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Marbling has a lot of moving parts! I like to think of the process as having three main components and each of those components can affect the quality of the marbling:

  • Chemistry – I see this mostly in things like how you can get “new tank” with the colors not forming smooth lines in the drops and patterns. It happens most often when the carrageenan is new and usually goes away. If you continue to get “new tank” it may be that the carrageenan is very old or the tank has been contaminated somehow. Another example of a chemical problem is managing each color’s aggression on the tank because the chemistry of different pigments effect the amount of spreading. Often this can be fixed by adding water to the paint mixture for less spread or pigment for more spread.
  • Technique – How the marbler drops the paint, holds the combs, moves them, lays down the paint, etc. all effect the quality of the marbling. This is why practice and exposure to multiple marblers can really help because you will see different techniques or different aspects of the technique at different times. I remember how much it helped me to “retake” a class from my original teacher (Steve Pittelkow) after I had been marbling for a number of years. I saw things then that I didn’t take any note of when it was all new to me.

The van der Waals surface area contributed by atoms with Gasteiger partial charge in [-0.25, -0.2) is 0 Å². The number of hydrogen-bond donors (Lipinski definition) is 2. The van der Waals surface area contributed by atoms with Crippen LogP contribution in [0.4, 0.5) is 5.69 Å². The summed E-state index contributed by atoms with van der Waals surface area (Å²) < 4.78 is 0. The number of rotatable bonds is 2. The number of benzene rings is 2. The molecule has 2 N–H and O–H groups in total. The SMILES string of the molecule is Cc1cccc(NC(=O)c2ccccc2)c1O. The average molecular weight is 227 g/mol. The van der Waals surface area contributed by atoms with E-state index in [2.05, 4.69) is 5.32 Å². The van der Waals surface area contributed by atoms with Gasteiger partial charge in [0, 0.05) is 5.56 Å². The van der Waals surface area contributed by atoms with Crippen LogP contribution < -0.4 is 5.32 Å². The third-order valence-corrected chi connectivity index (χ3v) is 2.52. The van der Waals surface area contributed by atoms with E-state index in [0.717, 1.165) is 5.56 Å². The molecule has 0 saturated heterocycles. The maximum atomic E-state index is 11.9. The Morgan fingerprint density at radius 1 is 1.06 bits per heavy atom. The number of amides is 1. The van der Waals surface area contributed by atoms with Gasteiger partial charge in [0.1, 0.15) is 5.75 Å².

• Art – The colors you choose and how you array them is all about the art for me. It is always interesting to see what people see as beautiful and try to emulate. This is why marblers who have been working for some time can often recognize the work of other marblers by the color palate they favor. What you marble on and the patterns you use will also make your marbling distinctive.

So, when something is not going right for you, think of these components and try to determine which one (or one’s) might be the source of your problems. Like marbling, diagnosis of problems marbling is also an acquired skill and sometimes you are just having a bad day!

Sally Power

Author Sally Power

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